Vito and Nicks Pizza -- They Don't Deliver. They Don't Have To

Vito and Nicks Pizza -- They Don't Deliver.  They Don't Have To
Vito and Nicks Pizza

Aside from Al Capone, memories of the great Michael Jordan and the Sears Tower (Yes, Sears Tower, dammit!), Chicago is known for pizza.  Usually the deserved heaps of praise go to the deep dish pizza titans: Pizzera Uno, Gino’s East or Lou Malnatis.  All well and good.  Very, very good, I might add.   And have: here.

When it comes to the thin pie, there is no clear winner as far as who does it the best.

One place that is certainly in the running is Vito and Nick’s Pizza, 8443 S. Pulaski Avenue.  It is a great little place hidden on the far southwest side of Chicago, far from the “foodies” (hate that word) and effete food critic snobs, who are petrified of going anywhere south of Madison Avenue, unless it is to rarefied air of Hyde Park.

Vito and Nicks has spruced up over the last decade or so.  This pizza joint traces its origin back to 1932.   The festive italian lights are still all over the place, but the mis-matched kitchen tables that once made up their dining room have been replaced by new and sturdy tables. Good thing: Vito and Nicks is one busy pie place. For the purists, there is carpeting on the walls.  This was an added improvement as well.  You don’t see carpeting on the walls and not on the floor everywhere, so enjoy.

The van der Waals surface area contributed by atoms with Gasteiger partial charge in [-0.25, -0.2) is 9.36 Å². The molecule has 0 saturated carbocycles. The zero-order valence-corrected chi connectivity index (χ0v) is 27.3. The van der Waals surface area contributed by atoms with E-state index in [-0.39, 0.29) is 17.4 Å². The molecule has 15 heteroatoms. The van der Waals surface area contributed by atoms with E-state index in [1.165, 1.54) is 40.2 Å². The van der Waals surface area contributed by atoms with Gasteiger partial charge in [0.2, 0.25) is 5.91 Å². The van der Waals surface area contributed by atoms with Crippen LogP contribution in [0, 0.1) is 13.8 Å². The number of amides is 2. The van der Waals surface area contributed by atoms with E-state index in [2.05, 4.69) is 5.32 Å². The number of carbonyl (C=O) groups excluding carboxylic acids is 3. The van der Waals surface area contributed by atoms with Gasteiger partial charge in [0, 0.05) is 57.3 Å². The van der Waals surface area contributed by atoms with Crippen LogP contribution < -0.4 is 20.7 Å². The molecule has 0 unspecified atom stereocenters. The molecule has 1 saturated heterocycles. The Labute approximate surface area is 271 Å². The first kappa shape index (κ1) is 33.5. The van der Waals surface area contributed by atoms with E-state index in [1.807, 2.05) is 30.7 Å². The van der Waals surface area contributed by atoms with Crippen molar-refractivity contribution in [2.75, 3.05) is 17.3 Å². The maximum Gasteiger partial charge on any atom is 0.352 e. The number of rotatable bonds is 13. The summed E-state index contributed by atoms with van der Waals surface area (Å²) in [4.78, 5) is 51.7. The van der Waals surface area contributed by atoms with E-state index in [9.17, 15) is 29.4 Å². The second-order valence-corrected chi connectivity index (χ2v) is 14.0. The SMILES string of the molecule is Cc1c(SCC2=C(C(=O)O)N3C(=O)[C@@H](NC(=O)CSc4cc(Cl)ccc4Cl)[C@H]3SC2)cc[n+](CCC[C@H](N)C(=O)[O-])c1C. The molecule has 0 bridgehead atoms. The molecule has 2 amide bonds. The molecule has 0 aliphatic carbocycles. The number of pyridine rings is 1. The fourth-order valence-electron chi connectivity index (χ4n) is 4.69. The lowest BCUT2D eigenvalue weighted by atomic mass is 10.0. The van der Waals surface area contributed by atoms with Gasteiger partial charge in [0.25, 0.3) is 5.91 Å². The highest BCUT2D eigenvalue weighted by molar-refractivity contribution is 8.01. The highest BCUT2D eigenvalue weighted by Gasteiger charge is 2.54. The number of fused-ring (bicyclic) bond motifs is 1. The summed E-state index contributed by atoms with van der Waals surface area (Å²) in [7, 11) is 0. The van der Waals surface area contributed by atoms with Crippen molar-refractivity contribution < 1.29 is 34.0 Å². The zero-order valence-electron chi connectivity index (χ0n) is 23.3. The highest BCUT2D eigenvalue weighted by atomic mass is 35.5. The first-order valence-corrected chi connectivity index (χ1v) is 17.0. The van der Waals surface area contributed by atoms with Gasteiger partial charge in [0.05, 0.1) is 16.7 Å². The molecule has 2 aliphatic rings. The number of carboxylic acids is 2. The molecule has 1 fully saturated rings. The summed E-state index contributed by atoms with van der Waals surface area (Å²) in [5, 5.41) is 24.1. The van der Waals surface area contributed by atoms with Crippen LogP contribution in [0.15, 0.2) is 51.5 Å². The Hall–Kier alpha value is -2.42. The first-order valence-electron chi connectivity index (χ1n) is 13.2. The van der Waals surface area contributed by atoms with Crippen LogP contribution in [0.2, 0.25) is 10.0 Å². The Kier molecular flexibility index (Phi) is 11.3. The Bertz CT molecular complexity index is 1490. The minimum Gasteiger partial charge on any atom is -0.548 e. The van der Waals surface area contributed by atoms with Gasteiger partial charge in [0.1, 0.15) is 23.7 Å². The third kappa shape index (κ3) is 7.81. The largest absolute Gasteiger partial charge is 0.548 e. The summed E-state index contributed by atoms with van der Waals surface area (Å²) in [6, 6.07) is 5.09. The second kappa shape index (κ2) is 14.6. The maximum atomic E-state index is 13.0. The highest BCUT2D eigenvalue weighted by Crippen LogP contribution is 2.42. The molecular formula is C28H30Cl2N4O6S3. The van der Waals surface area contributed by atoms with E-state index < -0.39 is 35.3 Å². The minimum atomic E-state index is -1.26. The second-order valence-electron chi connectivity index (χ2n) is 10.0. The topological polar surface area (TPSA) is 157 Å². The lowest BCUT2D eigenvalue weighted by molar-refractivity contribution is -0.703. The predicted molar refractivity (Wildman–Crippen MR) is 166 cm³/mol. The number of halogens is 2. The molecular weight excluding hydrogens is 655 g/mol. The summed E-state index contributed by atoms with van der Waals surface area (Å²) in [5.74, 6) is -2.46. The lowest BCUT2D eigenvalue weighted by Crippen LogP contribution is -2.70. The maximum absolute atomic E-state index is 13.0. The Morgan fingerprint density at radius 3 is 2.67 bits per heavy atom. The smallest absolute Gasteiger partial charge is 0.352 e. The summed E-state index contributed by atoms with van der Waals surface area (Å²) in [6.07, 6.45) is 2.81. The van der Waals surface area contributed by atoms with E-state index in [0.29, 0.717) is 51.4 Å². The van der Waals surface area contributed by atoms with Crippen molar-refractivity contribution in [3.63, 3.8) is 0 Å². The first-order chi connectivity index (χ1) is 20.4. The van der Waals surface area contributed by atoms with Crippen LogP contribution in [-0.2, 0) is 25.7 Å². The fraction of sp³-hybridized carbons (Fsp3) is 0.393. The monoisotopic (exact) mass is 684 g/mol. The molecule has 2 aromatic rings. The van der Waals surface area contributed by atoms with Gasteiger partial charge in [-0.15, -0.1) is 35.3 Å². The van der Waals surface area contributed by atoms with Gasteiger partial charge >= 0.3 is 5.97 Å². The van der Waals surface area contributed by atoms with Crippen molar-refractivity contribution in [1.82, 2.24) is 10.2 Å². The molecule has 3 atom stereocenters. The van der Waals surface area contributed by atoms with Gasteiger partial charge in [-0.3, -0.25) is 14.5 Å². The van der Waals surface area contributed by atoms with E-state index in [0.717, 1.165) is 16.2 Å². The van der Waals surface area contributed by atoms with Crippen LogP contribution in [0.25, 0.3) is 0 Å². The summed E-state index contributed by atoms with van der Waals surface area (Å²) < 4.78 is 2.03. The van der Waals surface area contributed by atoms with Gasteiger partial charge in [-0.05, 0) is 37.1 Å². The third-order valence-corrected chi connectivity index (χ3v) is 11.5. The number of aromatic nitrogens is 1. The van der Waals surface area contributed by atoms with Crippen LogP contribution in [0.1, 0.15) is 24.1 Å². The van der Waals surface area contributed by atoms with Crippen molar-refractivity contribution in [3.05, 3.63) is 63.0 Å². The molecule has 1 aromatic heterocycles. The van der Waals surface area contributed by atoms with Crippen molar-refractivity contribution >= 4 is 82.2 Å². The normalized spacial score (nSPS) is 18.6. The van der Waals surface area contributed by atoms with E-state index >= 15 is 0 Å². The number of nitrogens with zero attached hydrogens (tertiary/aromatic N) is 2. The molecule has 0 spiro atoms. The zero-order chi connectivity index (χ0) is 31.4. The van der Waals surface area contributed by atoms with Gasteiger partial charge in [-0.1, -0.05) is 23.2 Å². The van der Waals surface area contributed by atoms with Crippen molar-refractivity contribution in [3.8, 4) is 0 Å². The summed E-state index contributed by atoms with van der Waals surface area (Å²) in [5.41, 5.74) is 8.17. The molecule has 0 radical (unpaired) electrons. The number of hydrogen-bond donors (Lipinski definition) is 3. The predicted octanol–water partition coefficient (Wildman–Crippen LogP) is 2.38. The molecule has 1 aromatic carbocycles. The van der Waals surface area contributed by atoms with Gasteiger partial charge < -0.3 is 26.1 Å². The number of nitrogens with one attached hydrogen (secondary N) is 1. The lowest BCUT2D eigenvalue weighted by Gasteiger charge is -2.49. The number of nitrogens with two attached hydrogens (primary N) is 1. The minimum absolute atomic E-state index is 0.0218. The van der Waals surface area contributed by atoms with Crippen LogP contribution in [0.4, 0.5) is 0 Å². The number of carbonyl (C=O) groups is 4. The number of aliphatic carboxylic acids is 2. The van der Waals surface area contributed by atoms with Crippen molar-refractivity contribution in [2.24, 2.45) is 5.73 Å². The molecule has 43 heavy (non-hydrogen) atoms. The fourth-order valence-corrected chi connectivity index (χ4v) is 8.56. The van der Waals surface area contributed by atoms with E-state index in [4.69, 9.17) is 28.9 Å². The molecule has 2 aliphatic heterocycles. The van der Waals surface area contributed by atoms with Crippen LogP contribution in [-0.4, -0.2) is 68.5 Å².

Vito and Nicks makes thin crust pizza that you can read a newspaper through. The dough is twirled around, just like in the bad sit coms and tossed into a brick oven.  You can watch, if you want.

The crust slides out after awhile and it is delicate and crispy.  There is  some mixture of secret ingredients and spices that get slathered ontop that makes the taste explode in your mouth.  There are a good number of Vito and Nick knockoffs out there, including some that are either franchised or licensed, but they just…don’t cut it. For the real deal in thin pies, you’ve got to go to the original on south Pulaski Avenue.

There are some other things on the menu, but for most it’s just scribbling and show.  What matters is the pizza.

Oh, and don’t call Vito and Nicks for delivery: they don’t.  They will give you a half-baked pie that you can pick up and finish off at home, but you won’t find a Vito and Nick’s delivery guy at your door.

Other readers have their favorites.

What’s yours?


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